He played Wiffle ball in a suburban neighborhood of swim meets and gently sloping lawns. He was a young man who was polite, who sometimes drove too fast, who was arrested on a drunken-driving charge, who kept a blog.
And on Thursday, the authorities say that Mohammod Youssuf Abdulazeez, 24, killed four Marines and wounded three other people, including a Marine Corps recruiter and a police officer. Mr. Abdulazeez himself died in what the United States attorney here called a potential act of “domestic terrorism” in the heart of the Bible Belt.
According to the F.B.I., he was a Kuwaiti-born Jordanian who became a naturalized United States citizen. According to The Chattanooga Times Free Press, he was a graduate of Red Bank High School, whose quotation on his graduation yearbook page was: “My name causes national security alerts. What does yours do?”
His neighbors here in Hixson, the suburb of Chattanooga where he grew up, said that he seemed to have been an all-American boy, handsome and polite, normally in a T-shirt and jeans.
For more than a decade, Mr. Abdulazeez, his parents and his sisters had made their home in a subdivision called Colonial Shores, just across the Tennessee River from Chattanooga. It is a movie-set vision of American suburbia, almost surreally well-tended, with handsome middle-class homes of a late-1970s vintage. Some are columned or neocolonial; others are cladded in midcentury stone.
Dean McDaniel, 59, who lived two houses down from the Abdulazeez family on Colonial Way Circle, said he had known Mr. Abdulazeez for the last dozen years or so, when the family moved into the neighborhood. Mr. McDaniel said that two of Mr. Abdulazeez’s sisters used to babysit Mr. McDaniel’s children when they were younger. Mr. Abdulazeez would sometimes stop by to visit his sisters while they were there.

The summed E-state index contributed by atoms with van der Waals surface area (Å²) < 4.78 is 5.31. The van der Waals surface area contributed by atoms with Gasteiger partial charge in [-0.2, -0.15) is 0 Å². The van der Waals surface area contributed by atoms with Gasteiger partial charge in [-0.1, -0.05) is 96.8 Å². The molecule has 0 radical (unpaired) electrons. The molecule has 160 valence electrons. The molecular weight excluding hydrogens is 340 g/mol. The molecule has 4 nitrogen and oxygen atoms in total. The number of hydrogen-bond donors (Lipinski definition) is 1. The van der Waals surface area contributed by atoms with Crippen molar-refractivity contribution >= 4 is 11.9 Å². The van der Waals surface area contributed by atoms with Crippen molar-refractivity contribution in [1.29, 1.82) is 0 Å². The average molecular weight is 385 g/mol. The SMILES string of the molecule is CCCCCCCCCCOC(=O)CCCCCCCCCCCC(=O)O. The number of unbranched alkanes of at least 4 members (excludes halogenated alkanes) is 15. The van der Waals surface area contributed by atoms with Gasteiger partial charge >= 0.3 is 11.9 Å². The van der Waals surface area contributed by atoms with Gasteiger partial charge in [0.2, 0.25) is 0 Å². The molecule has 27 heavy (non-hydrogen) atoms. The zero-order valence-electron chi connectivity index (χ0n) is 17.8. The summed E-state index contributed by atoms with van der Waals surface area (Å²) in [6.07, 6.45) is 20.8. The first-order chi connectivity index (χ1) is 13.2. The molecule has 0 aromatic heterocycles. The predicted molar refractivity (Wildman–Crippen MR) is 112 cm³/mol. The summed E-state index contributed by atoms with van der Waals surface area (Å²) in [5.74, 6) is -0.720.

He remembered Mr. Abdulazeez and his siblings as well-behaved, and polite. You could tell, he said, that “they had strict parents. They had a structured lifestyle.”
The girls and the mother wore head scarves, he said, while the son dressed in typical American garb: T-shirts, jeans, shorts. The parents spoke with an accent, but the children, less so. Mr. McDaniel knew they were Muslim, although he never asked where they were from.
He remembered the young Mr. Abdulazeez seemingly fitting in well with the other children in the neighborhood. Mr. McDaniel sometimes saw him playing whiffle ball and other sports outside with the other neighbors’ children.
He said Mr. Abdulazeez grew up big, over six feet tall, muscular and athletically built. The last time Mr. McDaniel remembers seeing him was about two or three years ago, he said.
Chet Blalock, the owner of the Blalock International Mixed Martial Arts Academy in Chattanooga, said Mr. Abdulazeez wrestled in high school. He said some of his students had trained with Mr. Abdulazeez, though he did not know him well himself.
“He was a tough guy, he wouldn’t tap out, he elected to pass out,” said Mr. Blalock.
A résumé that he posted on the Internet shows that he received an engineering degree from the University of Tennessee-Chattanooga in 2012 and interned with the Tennessee Valley Authority, learning to manage electrical power systems.
Another neighbor, W. Keith Clingan III, said that about six or eight months ago Mr. Abdulazeez came roaring up the hill in a Toyota Camry with no hubcaps, blowing through a yield sign in front of Mr. Clingan’s home.
Mr. Clingan, 56, an owner of an auto body and glass company, asked the young man to stop. It was the second time that he saw him failing to heed the yield sign. “I told him to slow down and I said, ‘Do you have a problem with that?’ He said, ‘No sir, I’ll slow down.’ ”
After that, Mr. Clingan said, Mr. Abdulazeez would always give a friendly wave as he drove by.
Mr. Abdulazeez maintained a blog where he posted about Islam, according to the SITE Intelligence Group, which tracks international terrorist groups. A July 13 posts stated that “life is short and bitter” and that Muslims should not let “the opportunity to submit to Allah … pass you by.”
SOURCE: RICHARD FAUSSET
The New York Times